Procter & Gamble more than doubled the number of spots it aired on radio last year, making the parent company of brands like Tide, Charmin and Vicks radio’s second highest volume advertiser. As one of the largest and most innovative advertisers, the CPG giant occupies a major leadership position in the marketing world and. Will other large advertisers follow its cue and make radio a bigger part of their media mix in 2020?
“In 2019 we saw P&G increase their local investment as well as network spend and believe other advertisers will certainly follow their lead,” Katz Radio Group President Christine Travaglini tells Inside Radio. “The continuing increase in investment from P&G is a powerful statement to the marketplace on the performance of radio.”
Brad Kelly, Managing Director of Nielsen Audio, says he often gets asked by other big brands, “What does P&G know that we don’t know?” And while he’s hardly in a position to explain their strategy or media choices, he notes that the world’s largest advertiser leaves nothing to chance when it comes to marketing. “Their decisions are informed by exceptional diligence and high-end data analysis,” Kelly says. And based on its financial performance, it looks like P&G’s data-fueled decision making is paying off. In October the company said its net sales rose 7% to $17.8 billion, topping expectations of $17.4 billion.
In a blog post, Cumulus/Westwood One Chief Insights Officer Pierre Bouvard said the fact that P&G’s personal care brands like Prilosec OTC, Sinex, Pepto-Bismol, Metamucil, and NyQuil/Dayquil are already major network radio advertisers is not lost on other pharmaceutical brands. “There is a lot of interest among other pharmaceutical brands to use AM/FM radio to complement and supplement network television,” Bouvard said.
It’s more than just CPG and pharmaceutical brands taking notice and rediscovering radio. Retail and financial institutions are showing a healthy uptick in engagement in audio. Over the last several years, Capital One has increased its audio exposure and investments to support multiple products by using broadcast, streaming, podcasting, satellite and events like iHeartMedia’s fall Music Festival, its country equivalent and the holiday-themed Jingle Ball tour. “Many brands are either rediscovering audio or refining their approach by embracing additional platforms and tactics across the entire audio ecosystem beyond traditional broadcast,” says Lauren Russo, Executive VP, Managing Partner Audio Investment & Promotions, at ad agency Horizon Media.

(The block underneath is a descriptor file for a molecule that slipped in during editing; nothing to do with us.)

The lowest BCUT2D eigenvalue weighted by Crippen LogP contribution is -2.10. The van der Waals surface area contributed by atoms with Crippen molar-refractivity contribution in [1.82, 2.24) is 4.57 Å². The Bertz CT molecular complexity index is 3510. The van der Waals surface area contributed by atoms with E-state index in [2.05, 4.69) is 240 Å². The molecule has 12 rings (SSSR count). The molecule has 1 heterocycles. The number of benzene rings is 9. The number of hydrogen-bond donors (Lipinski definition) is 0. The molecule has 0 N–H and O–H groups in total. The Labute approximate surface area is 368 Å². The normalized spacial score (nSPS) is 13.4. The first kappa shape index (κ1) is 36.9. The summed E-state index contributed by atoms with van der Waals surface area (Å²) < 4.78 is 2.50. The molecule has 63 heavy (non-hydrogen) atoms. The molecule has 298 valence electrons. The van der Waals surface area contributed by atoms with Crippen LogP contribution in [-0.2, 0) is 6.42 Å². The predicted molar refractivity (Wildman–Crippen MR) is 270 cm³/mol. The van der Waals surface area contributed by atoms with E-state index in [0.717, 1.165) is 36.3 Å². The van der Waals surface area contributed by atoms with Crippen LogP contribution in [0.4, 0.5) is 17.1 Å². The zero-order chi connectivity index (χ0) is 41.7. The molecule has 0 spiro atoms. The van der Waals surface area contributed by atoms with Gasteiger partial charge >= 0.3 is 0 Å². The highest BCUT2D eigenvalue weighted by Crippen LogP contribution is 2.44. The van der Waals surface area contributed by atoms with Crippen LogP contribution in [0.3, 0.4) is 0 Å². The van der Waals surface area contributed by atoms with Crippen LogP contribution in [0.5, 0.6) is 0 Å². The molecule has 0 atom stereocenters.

Hitting The Attribution Accelerator
While some broadcasters and digital audio services partnered with attribution providers as far back as 2016, the industry hit the accelerator in demonstrating its impact last year. Russo says her shop is “already seeing positive results” against various client key performance indicators from broadcasters that are using these services. Not only are those efforts expected to pay dividends in 2020, but attribution will get more sophisticated in the new year. “Advertisers are hungry for metrics which map out the cause-and-effect linkage between ad exposure and consumer action,” Kelly explains. “We’ll unquestionably see adoption widen and sophistication improve in 2020.” Although Nielsen’s emphasis has so far been on customized solutions for big brands, look for the measurement giant to expand its offerings this year. “Expect to see us active in this space with syndicated-type attribution solutions for media and marketers in 2020. We recognize the need the marketplace is expressing, and are allocating resources accordingly,” Kelly says.
Attribution work that Katz performed last year will pay off for the industry in 2020, says Travaglini. “From the strides we made in 2019, we have powerful case studies in our toolbox showing advertisers across multiple verticals, including automotive, retail, energy, and DTC that radio delivered campaign success,” she explains. “At Katz we are committed to using these tools to bring in new revenue in 2020.”
Working with its broadcast partners, Katz is offering new advertisers the ability to tap into the rep firm’s “Audio ABC’s” of attribution, brand lift, and creative impact tools to leverage their new investment in radio.
At the same time, the fast growth of podcasting and smart speaker adoption has put the sexy back in radio and is contributing to both audience and revenue growth. The latest eMarketer report forecasts 78.9 million Americans will listen to a podcast in 2020. That’s 2.5 million more than consumed on-demand programming last year. “Voice activation and smart speaker adoption continues to grow and are reshaping how we listen and engage with audio platforms,” Russo observes. In fact, some audio publishers have created unique audio ad products that allow advertisers to run brand messaging specific to the “connected home” environment, opening up more opportunities for growth.
Podcasts, smart speakers and streaming audio are “natural brand and platform extensions of radio, and they are on the lips of many marketers right now,” Kelly notes.
At Katz, digital business “will continue to grow at a faster rate as online consumption grows and we evolve our offering to deliver more advanced targeting tools,” Travaglini predicts. In fact, she’s starting to see separate budgets for audio from digital agencies and programmatic trading desks. “Podcasts are a perfect extension to radio that will also bring new advertisers to audio,” she adds. “It’s an exciting time to be in the audio space. For sellers, not only is audio hot – but it’s also measurable and momentum is building as we have more proof of the results radio produces.” – Paul Heine